The mean chest circumference (CC) of boys at birth was 33.0 cm; at 12 months it was 47.5 cm, and at 17 years it was 77.5 cm. The mean CC of girls at birth was 32.7 cm; at 12 month, it 46.6 cm, and at 17 years it was 77.5 cm. To demonstrate the secular trend, in 1965, the mean CC of boys at 12 months was 46.4 cm; in 1985, it was 47.2 cm, and in 2005, it was 47.5 cm. In 1965, the mean CC of girls at 12 months was 45.3 cm, and in 2005, it was 46.6 cm. In 1965, the mean CC of boys at 7 years was 56.8 cm; in 1985, it was 57.6 cm, and in 2005, it was 61.6 cm. In 1965, the mean CC of boys at 17 years was 83.3 cm; in 1985, it was 82.3 cm, and in 2005, it was 77.5 cm. In 1965, the mean CC of girls at 7 years was 55.9 cm; in 1985, it was 55.8 cm, and in 2005, it was 59.6 cm. In 1965, the mean CC of girls at 17 years was 75.8 cm; in 1985, it was 76.2 cm, and in 2005, it was 77.6 cm. Detailed data of body measurements are summarized in Table 1.

2. Obesity epidemic, ongoing Problem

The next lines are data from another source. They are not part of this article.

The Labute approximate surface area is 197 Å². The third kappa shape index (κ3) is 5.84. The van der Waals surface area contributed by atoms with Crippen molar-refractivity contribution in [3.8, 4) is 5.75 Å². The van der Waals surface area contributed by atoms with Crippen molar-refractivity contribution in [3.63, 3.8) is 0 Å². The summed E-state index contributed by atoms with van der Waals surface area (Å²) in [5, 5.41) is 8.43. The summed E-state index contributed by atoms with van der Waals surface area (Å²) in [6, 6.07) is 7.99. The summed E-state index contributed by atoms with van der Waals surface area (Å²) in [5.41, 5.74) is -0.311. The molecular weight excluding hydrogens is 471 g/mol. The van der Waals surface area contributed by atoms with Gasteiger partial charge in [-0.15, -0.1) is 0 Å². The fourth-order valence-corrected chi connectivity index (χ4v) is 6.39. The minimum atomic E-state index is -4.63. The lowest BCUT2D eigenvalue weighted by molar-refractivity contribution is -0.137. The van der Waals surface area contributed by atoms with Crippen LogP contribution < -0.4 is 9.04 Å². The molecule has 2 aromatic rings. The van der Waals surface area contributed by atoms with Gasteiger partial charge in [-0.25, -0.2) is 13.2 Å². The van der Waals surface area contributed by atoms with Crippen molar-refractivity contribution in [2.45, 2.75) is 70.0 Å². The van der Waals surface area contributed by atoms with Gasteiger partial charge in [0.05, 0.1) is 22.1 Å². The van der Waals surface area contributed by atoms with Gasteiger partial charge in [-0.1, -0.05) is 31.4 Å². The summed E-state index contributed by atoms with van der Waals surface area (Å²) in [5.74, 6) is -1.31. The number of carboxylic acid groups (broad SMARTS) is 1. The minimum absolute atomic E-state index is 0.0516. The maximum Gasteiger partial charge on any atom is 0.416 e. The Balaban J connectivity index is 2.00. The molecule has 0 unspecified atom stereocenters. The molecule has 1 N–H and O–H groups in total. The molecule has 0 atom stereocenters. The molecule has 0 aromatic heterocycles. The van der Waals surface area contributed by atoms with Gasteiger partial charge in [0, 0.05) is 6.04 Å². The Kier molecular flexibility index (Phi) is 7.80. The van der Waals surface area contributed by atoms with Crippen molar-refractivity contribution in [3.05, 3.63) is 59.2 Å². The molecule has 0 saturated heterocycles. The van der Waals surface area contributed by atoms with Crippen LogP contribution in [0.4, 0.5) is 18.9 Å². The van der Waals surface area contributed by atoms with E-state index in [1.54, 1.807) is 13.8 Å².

According to the 2005 survey, in 1997, the mean body mass index (BMI) of boys at 12 months was 17.2 kg/m2, and in 2005, it was 17.2 kg/m2. In 1997, the mean BMI of girls at 12 months was 16.9 kg/m2, and in 2005, it was 16.7 kg/m2. In 1997, the mean BMI of boys at 7 years was 16.4 kg/m2, and in 2005, it was 17.1 kg/m2. In 1997, the mean BMI of boys at 20 years was 22.1 kg/m2, and in 2005, it was 23.3 kg/m2. In 1997, the mean BMI of girls at 7 years was 16.0 kg/m2, and in 2005, it was 16.5 kg/m2. In 1997, the mean BMI of girls at 20 years was 21.5 kg/m2, and in 2005, it was 21.1 kg/m2. The prevalence of obesity increased significantly during the period. In 2005, 9.7% (11.3% for boys, 8.0% for girls) of Korean children and adolescents were obese, and 19.0% (19.7% for boys, 18.2% for girls) were overweight or obese. The prevalence of obesity increased from 5.8% in 1997 to 9.7% in 200513). In 2010, the prevalence of overweight or obesity was still high-approximately 20% in high school boys and over 17% in girls (Table 2).